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Jack Olcott's NBAA 2015 - Looking Back

Looking back on the growth of the NBAA's annual event...

Jack Olcott   |   17th November 2015
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Jack Olcott Jack Olcott

Possibly the world’s most recognized advocate, if not expert on the value of Business Aviation,...
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NBAA 2015 will have the largest static display ever, with up to 27,000 visitors expected.

It is the 68th event since the Association’s founding in 1947 when just a handful of delegates, less than 50 back then, met in the basement of New York City’s Biltmore Hotel and a few vendors displayed their aviation wares on small tables.

Today, the Association’s gathering requires a convention hall with about 1,000,000 square feet of capacity, a city with over 40,000 room-nights of available hotel capacity, and a nearby airport for the 100 or more business aircraft that are typically presented on static display.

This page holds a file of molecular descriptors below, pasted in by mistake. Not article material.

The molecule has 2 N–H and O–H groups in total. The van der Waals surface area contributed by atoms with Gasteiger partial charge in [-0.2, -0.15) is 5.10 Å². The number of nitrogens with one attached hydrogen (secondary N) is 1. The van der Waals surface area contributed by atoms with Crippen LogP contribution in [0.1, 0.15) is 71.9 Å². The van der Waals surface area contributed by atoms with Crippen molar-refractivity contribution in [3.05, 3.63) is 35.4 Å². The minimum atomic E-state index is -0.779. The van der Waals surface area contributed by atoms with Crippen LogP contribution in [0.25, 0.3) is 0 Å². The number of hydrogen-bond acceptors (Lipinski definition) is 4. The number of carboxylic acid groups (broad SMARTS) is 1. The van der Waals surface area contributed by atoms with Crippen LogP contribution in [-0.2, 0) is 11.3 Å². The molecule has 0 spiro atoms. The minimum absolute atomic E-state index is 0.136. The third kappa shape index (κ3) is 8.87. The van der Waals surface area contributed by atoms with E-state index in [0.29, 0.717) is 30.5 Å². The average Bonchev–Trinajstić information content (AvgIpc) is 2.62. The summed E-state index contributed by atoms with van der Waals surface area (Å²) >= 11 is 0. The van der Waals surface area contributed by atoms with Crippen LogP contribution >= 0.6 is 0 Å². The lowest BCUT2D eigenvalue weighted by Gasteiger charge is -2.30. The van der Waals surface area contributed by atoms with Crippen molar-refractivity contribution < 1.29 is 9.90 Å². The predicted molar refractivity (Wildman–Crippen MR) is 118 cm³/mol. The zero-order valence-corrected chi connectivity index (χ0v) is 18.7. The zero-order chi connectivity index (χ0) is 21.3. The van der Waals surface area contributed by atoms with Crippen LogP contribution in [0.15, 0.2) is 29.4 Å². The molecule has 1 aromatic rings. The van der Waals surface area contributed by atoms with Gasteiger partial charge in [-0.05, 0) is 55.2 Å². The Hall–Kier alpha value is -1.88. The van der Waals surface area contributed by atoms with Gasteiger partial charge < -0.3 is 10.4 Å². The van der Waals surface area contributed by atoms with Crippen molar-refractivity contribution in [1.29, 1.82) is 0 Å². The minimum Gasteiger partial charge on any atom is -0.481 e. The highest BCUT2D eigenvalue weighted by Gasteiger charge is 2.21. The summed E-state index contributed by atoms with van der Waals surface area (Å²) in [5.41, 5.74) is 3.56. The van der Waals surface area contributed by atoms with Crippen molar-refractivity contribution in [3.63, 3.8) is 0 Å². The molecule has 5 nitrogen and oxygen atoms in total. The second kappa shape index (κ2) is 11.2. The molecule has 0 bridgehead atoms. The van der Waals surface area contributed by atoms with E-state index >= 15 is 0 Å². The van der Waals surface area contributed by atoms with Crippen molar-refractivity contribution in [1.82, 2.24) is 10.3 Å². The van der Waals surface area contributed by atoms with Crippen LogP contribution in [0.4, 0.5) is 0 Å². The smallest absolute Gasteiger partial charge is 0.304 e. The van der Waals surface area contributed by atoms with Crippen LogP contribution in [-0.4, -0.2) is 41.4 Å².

While Las Vegas is now a fairly regular venue for NBAA’s BACE, alternating with Orlando, Florida and occasionally one of the few other US locations with sufficient convention capacity to host the event, for many years the Association shied away from this mecca of entertainment for concern the location was not appropriate for a community as conservative as Business Aviation.  When I arrived in Washington, DC in 1992 to be the Association’s president (a position I held for about a dozen years), my predecessor had previously broken precedent and committed to the Las Vegas site for NBAA’s 48th annual meeting and convention in 1995—due to the event’s size, convention facilities had to be secured about five years prior to the event date.   As I assumed the duties at NBAA, I was concerned that the Membership would reject the selection of Las Vegas and stay away, but we had no choice but to proceed.

How wrong I was.  Delegates and exhibitors flocked to our first annual meeting held in Las Vegas.  When the final numbers were tallied, the attendance was 32,665 (if memory serves me correctly)—truly a record that I believe has not been surpassed.  But truth be known, the actual count was one higher than our official count.  For our first Las Vegas venue, I simply did not want to report a number ending in 666.

Catch up with Jack's key NBAA2015 Take Aways



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